Introduction to Onboarding Gen Y

August 16, 2008

I taught at the University of Washington for eleven years.  As much as I treasured watching students succeed in my classroom, I reveled most from seeing them succeed in their first “real” job.

The concept for Onboarding Gen Y was born out of listening to the changing tenor of applicant and new hire stories from my corporate contacts.  These stories include tales of text messaging during job interviews, leaving positions after a few months because of an inability to get time off to go to Europe, and new hires needing much more feedback and project-starting guidance than new hires of the past.  My corporate contacts were seeking advice on how to work with these new hires.

I noticed changes in my students as well.  They were not only more accepting of feedback, both praise and constructive, they were requesting more of it.  They were more assertive about asking for and getting help with their projects.  They were more active communicators, mostly through electronic means.  Technology was not an “add on,” it was in their blood.  They had longer and more varied lists of volunteer work to include on their resumes.  They had a more innately global focus.  They were more creative and collaborative.  I needed to alter my teaching style and content to match their interests and temperament.  It made my teaching better.

But the most startling change was in some of my brightest students’ attitudes towards professional work.  Those students in the past would have known what they wanted to do, where they wanted to work, and what they expected from their professional future.  I was now seeing students of this caliber unsure of what they wanted to do and where they wanted to work.  The thing that amazed me most is that this didn’t seem to bother them.  While they were requesting more feedback on their work in my class, I was the one asking them about their professional hopes and dreams, not them asking me for career search guidance.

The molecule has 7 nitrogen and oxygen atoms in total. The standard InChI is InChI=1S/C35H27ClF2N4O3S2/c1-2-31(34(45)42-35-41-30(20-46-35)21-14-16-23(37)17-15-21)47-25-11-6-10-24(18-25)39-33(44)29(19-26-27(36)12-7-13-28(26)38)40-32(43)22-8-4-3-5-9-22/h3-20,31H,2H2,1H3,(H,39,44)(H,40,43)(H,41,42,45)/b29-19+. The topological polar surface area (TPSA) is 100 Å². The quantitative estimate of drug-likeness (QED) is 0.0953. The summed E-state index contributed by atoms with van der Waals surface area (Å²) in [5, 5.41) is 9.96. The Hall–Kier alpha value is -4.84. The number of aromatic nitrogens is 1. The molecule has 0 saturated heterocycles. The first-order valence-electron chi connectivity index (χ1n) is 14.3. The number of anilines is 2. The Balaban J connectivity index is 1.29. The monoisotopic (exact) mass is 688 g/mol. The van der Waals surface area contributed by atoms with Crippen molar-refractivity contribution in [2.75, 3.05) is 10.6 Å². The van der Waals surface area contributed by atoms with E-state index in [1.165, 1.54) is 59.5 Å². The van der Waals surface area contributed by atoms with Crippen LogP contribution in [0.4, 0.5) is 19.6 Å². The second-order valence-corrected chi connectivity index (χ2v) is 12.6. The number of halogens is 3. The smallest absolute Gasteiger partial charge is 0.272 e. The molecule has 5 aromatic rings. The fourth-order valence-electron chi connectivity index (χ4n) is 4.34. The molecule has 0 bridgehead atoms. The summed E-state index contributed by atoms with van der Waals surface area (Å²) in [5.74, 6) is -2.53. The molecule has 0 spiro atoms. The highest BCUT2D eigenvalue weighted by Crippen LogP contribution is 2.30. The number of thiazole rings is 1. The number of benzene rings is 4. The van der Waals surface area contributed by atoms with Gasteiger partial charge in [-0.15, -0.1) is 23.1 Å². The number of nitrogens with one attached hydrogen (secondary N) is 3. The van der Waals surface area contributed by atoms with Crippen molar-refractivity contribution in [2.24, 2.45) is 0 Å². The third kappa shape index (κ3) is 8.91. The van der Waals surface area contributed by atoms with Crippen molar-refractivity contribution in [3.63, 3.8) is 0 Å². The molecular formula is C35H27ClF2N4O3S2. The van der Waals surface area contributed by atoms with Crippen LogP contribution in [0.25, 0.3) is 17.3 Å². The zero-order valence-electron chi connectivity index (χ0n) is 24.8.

I thought it was a blip, and then started researching this new generation . . . Gen Y (also called Millennials, Echo Boomers, iGen, The Internet Generation etc.)  By profile they are technical, global and have amazing skills at multi-tasking and prioritization.  They are also delaying “adulthood” and insisting on more work/life balance than previous students demanded or even seemed to want at that point in their professional life. 

To make the transition from student to business professional smooth and successful, they needed more career counseling and general job search prep assistance.  They also needed more guidance in how to independently take hold of a project, how to communicate effectively across organizations and other generations, and business life skills in general.

The challenges that organizations are experiencing in managing this complex generation are understandable.  Gen Y’s don’t innately have the organizational loyalty and stick-to-itiveness needed to work through a professional rough patch and come out the other side stronger and more experienced.  They need more feedback, guidance, and coaching particularly in the areas of project planning, business communication, and business life skills.  They need mentors to support them, and help them see parts of the organization they may not otherwise see.  And managers need to understand this new generation and readjust their own thinking and approaches to attract, retain and get excellence from these new hires.  Gen Y has great potential to bring a strong technical fluidity, global focus, multi-tasking, creative, collaborative, caring, energetic and fresh perspective to the workforce. 

So, why should organizations make changes to attract and embrace this new generation of employees?

Two reasons: First, they’re the only game in town.  Second, they’re worth it.



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Our Mission

Onboarding Gen Y prepares new-to-market Gen Y employees to successfully enter the workplace and helps guide organizations to effectively hire, welcome, retain and enable these employees to exceed expectations.
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